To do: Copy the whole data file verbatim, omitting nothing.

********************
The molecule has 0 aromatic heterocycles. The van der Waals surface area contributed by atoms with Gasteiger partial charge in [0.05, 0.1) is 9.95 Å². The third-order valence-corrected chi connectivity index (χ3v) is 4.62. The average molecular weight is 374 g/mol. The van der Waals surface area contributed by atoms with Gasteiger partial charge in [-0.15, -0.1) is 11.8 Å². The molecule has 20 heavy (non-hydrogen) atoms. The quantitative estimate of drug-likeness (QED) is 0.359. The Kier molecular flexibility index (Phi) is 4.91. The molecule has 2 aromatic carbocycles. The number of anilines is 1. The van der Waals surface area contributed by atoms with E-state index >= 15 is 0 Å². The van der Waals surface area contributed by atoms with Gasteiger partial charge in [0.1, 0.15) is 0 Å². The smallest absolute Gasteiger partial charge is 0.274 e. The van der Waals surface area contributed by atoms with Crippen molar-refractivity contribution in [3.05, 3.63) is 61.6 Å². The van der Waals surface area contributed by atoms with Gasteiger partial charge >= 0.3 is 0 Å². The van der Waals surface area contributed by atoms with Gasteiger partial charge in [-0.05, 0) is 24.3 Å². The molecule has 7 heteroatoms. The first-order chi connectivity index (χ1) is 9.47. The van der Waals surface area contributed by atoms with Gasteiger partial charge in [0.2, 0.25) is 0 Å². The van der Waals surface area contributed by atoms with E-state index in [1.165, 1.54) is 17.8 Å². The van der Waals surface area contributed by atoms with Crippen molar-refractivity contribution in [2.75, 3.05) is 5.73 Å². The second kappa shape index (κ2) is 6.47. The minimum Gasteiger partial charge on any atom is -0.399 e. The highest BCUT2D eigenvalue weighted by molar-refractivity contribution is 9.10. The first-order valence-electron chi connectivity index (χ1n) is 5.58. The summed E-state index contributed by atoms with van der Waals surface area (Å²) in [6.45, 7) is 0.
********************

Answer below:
The molecule has 0 aromatic heterocycles. The van der Waals surface area contributed by atoms with Gasteiger partial charge in [0.05, 0.1) is 9.95 Å². The third-order valence-corrected chi connectivity index (χ3v) is 4.62. The average molecular weight is 374 g/mol. The van der Waals surface area contributed by atoms with Gasteiger partial charge in [-0.15, -0.1) is 11.8 Å². The molecule has 20 heavy (non-hydrogen) atoms. The quantitative estimate of drug-likeness (QED) is 0.359. The Kier molecular flexibility index (Phi) is 4.91. The molecule has 2 aromatic carbocycles. The number of anilines is 1. The van der Waals surface area contributed by atoms with E-state index >= 15 is 0 Å². The van der Waals surface area contributed by atoms with Gasteiger partial charge in [0.1, 0.15) is 0 Å². The smallest absolute Gasteiger partial charge is 0.274 e. The van der Waals surface area contributed by atoms with Crippen molar-refractivity contribution in [3.05, 3.63) is 61.6 Å². The van der Waals surface area contributed by atoms with Gasteiger partial charge >= 0.3 is 0 Å². The van der Waals surface area contributed by atoms with Gasteiger partial charge in [-0.05, 0) is 24.3 Å². The molecule has 7 heteroatoms. The first-order chi connectivity index (χ1) is 9.47. The van der Waals surface area contributed by atoms with Gasteiger partial charge in [0.2, 0.25) is 0 Å². The van der Waals surface area contributed by atoms with E-state index in [1.165, 1.54) is 17.8 Å². The van der Waals surface area contributed by atoms with Crippen molar-refractivity contribution in [2.75, 3.05) is 5.73 Å². The second kappa shape index (κ2) is 6.47. The minimum Gasteiger partial charge on any atom is -0.399 e. The highest BCUT2D eigenvalue weighted by molar-refractivity contribution is 9.10. The first-order valence-electron chi connectivity index (χ1n) is 5.58. The summed E-state index contributed by atoms with van der Waals surface area (Å²) in [6.45, 7) is 0.